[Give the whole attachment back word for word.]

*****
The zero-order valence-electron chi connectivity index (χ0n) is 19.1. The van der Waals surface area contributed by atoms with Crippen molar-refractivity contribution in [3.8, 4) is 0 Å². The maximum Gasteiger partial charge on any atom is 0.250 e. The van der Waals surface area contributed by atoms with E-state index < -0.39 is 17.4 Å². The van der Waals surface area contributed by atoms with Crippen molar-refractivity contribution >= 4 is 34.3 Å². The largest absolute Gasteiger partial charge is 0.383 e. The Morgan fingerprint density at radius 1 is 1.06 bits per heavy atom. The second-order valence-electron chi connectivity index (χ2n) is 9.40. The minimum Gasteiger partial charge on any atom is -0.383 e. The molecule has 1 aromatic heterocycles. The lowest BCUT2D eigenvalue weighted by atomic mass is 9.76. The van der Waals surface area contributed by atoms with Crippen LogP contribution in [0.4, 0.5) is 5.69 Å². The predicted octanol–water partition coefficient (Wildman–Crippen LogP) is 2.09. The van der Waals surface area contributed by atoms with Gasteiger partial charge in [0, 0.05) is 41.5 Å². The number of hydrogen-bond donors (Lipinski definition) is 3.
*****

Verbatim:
The zero-order valence-electron chi connectivity index (χ0n) is 19.1. The van der Waals surface area contributed by atoms with Crippen molar-refractivity contribution in [3.8, 4) is 0 Å². The maximum Gasteiger partial charge on any atom is 0.250 e. The van der Waals surface area contributed by atoms with E-state index < -0.39 is 17.4 Å². The van der Waals surface area contributed by atoms with Crippen molar-refractivity contribution >= 4 is 34.3 Å². The largest absolute Gasteiger partial charge is 0.383 e. The Morgan fingerprint density at radius 1 is 1.06 bits per heavy atom. The second-order valence-electron chi connectivity index (χ2n) is 9.40. The minimum Gasteiger partial charge on any atom is -0.383 e. The molecule has 1 aromatic heterocycles. The lowest BCUT2D eigenvalue weighted by atomic mass is 9.76. The van der Waals surface area contributed by atoms with Crippen LogP contribution in [0.4, 0.5) is 5.69 Å². The predicted octanol–water partition coefficient (Wildman–Crippen LogP) is 2.09. The van der Waals surface area contributed by atoms with Gasteiger partial charge in [0, 0.05) is 41.5 Å². The number of hydrogen-bond donors (Lipinski definition) is 3.